Imagine, if you will, that Indian women were a country unto themselves—the Women’s Republic of India. At around 600 million people, the new state would be the world’s third largest, a little smaller than the misruled territory of Male India. On the 2014 UN Human Development Index, it would rank between Myanmar and Rwanda. Now, home in on mean years of schooling. Our Democratic Republic of Indian Females would be, at 3.2 years, neck and neck with Mozambique. As for per capita, inflation-adjusted income, hold onto your hat: Ivory Coast and Papua New Guinea leave it in the dust. It’s sobering to see what a tripling of India’s GDP since 2000 has not done for its women.
In fact, we don’t have to cross borders to imagine an environment less crushing of Indian women’s capacities. In the states of southern India, development indices and daily freedoms have long been different from those across the northern states. In the north, for instance, the majority of women marry before the age of 18; in the south, the number in some states is as low as 15 per cent. One result is that fertility rates in parts of the south are half what they are in some northern states. You’ll find parallel differences in women’s illiteracy, and in female rates of participation in the labour force (over 50 per cent in the south, just 36 per cent in the north). Such variations are arguably at the heart of a North-South divide that is often cited as one of India’s major economic and social fault-lines.
Surprisingly, that divergence has something to do with a primary school dropout named E. V. Ramaswamy Naicker born nearly 140 years ago. Naicker is best known in India as an anti-Brahmin activist, rationalist and take-no-prisoners orator—an iconoclast who joined Gandhi’s Congress but became a famous enemy of the Mahatma. In the mid-1920s, he founded the Dravidian Self-Respect Movement, whose followers called him Thanthai Periyar, the Great Man—a self-conscious dig at Gandhi, the Great Soul.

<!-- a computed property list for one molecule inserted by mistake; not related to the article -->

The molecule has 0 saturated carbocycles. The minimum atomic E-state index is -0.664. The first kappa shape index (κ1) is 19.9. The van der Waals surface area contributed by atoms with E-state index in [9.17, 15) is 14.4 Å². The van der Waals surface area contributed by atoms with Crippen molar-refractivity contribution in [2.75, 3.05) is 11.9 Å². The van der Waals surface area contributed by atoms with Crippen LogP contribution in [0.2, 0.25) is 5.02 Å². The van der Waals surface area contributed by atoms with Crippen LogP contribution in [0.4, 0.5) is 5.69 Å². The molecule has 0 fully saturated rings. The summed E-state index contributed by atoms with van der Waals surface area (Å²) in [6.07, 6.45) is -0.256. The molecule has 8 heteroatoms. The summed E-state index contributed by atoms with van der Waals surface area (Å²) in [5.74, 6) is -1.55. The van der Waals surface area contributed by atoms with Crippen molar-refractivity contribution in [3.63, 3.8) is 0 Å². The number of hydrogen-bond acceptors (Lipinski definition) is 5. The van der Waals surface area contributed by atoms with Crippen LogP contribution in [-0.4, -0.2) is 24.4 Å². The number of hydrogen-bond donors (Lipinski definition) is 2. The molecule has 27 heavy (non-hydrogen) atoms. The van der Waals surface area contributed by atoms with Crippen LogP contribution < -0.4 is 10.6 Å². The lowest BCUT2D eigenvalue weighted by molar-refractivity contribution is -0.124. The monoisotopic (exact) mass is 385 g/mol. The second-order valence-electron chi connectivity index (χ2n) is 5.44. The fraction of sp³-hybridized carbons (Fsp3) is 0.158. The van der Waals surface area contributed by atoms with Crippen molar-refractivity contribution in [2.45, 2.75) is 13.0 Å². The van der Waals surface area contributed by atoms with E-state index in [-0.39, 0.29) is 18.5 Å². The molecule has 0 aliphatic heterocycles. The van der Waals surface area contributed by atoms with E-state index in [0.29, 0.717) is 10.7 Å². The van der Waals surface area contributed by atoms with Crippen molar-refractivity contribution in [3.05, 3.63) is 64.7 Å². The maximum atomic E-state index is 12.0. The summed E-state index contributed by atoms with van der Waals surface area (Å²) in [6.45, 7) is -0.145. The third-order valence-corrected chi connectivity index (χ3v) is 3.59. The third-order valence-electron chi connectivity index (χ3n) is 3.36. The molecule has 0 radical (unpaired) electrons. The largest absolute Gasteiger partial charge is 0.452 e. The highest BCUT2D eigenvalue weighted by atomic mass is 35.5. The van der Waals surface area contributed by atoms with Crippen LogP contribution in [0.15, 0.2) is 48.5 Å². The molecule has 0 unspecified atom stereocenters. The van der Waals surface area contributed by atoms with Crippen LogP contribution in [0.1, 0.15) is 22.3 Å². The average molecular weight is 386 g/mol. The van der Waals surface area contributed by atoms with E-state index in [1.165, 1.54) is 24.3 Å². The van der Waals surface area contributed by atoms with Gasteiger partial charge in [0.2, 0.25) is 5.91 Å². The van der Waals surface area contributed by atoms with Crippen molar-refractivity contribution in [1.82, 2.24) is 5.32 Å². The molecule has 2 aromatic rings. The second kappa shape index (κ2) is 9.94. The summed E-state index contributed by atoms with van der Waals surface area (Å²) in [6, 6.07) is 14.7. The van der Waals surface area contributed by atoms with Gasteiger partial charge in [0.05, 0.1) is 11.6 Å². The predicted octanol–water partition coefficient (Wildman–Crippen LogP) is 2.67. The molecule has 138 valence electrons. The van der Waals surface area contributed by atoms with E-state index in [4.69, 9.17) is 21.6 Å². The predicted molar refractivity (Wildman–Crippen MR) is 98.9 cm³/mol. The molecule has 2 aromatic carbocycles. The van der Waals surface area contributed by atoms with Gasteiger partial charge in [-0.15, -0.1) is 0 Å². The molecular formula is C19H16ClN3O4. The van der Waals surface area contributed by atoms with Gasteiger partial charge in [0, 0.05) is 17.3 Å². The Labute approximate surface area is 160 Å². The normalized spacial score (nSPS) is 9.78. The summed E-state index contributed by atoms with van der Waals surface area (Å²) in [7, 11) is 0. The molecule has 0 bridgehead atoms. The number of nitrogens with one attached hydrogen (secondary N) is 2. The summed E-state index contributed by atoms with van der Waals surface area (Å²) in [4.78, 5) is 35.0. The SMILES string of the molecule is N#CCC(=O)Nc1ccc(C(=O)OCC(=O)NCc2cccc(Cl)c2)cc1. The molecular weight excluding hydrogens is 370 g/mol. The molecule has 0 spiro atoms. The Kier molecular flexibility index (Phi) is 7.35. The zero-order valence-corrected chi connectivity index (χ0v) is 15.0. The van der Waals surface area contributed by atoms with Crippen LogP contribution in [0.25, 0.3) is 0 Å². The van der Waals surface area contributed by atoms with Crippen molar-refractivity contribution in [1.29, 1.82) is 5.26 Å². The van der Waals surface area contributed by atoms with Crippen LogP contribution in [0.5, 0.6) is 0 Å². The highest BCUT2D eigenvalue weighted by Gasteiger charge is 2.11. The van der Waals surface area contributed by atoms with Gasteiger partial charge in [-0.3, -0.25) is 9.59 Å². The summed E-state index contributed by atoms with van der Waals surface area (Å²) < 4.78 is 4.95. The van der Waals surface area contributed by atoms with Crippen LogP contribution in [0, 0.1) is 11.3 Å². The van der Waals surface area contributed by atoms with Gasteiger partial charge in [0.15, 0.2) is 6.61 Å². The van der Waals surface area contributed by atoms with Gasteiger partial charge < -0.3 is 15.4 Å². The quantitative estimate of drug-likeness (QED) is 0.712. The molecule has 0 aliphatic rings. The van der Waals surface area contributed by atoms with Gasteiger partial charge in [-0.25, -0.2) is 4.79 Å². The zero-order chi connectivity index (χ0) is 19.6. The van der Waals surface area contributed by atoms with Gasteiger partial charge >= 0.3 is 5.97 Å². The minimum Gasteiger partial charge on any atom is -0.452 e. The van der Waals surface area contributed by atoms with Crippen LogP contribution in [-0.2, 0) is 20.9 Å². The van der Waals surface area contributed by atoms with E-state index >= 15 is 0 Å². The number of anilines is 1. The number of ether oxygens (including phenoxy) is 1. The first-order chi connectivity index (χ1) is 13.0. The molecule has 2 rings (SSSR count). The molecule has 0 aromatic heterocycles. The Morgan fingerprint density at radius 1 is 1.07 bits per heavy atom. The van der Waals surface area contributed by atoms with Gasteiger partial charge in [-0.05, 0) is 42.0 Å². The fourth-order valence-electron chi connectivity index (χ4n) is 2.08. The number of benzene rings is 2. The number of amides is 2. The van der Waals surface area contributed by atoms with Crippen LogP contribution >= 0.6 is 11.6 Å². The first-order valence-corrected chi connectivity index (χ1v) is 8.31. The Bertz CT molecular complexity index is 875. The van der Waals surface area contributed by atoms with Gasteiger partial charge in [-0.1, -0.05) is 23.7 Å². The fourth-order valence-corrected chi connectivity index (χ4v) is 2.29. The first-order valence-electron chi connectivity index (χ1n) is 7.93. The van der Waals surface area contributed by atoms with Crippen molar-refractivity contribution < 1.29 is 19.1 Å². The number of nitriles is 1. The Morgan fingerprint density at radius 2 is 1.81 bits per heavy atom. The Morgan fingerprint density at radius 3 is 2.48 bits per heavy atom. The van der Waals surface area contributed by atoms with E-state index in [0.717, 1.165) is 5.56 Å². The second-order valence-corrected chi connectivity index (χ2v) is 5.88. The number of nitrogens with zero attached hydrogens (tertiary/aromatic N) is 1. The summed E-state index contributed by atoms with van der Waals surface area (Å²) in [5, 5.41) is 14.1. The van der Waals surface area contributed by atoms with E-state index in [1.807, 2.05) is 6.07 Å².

Though he never ran for office, Periyar left a massive imprint on modern Tamil politics; the political parties that emerged from his movement have governed the state since the late 1960s. Nationally, his advocacy of the Tamil language and his refusal to accept the nationwide imposition of Hindi influenced India’s post-1947 policies of linguistic pluralism, while his views on caste helped to create an atmosphere that favoured legislation on affirmative action in the early days of the Constitution. He was also the first leader of his time to argue forcefully—without the paternalist condescension many Indian men are given to when they speak on this subject—for the freedom of women in a country where the wagons are always circled around the patriarchal family. Periyar mocked the “stupidity” of Sanskrit epics that celebrated self-sacrificing women as if they were chaste footstools. He advocated girls’ education, love marriages, divorce if those marriages didn’t work out, women’s property rights and—most radical of all—respect for women’s sexuality and ability to control conception.
Women shouldn’t passively wait for rights to be bestowed upon them, either, Periyar said. In an essay in which he called for manhood to be destroyed in the name of female freedom, he famously wrote, “Have cats ever freed rats? Have foxes ever liberated goats or chickens? Have whites ever enriched Indians? Have Brahmins ever given non-Brahmins justice? We can be confident that women will never be emancipated by men.”
Periyar was making his case in a region with more than its share of ancient warrior queens and powerful goddesses, a lower fertility rate and, in some communities, an existing tradition of birth control—and this probably intensified the 20th-century statistical face-off between South and North. But the more I learn about this gruff idol-breaker with a stiletto tongue and a furnace of a brain, the more I wonder: if only other regions of India had had similar legacies, would our Democratic Republic of Indian Females be in better fighting shape today?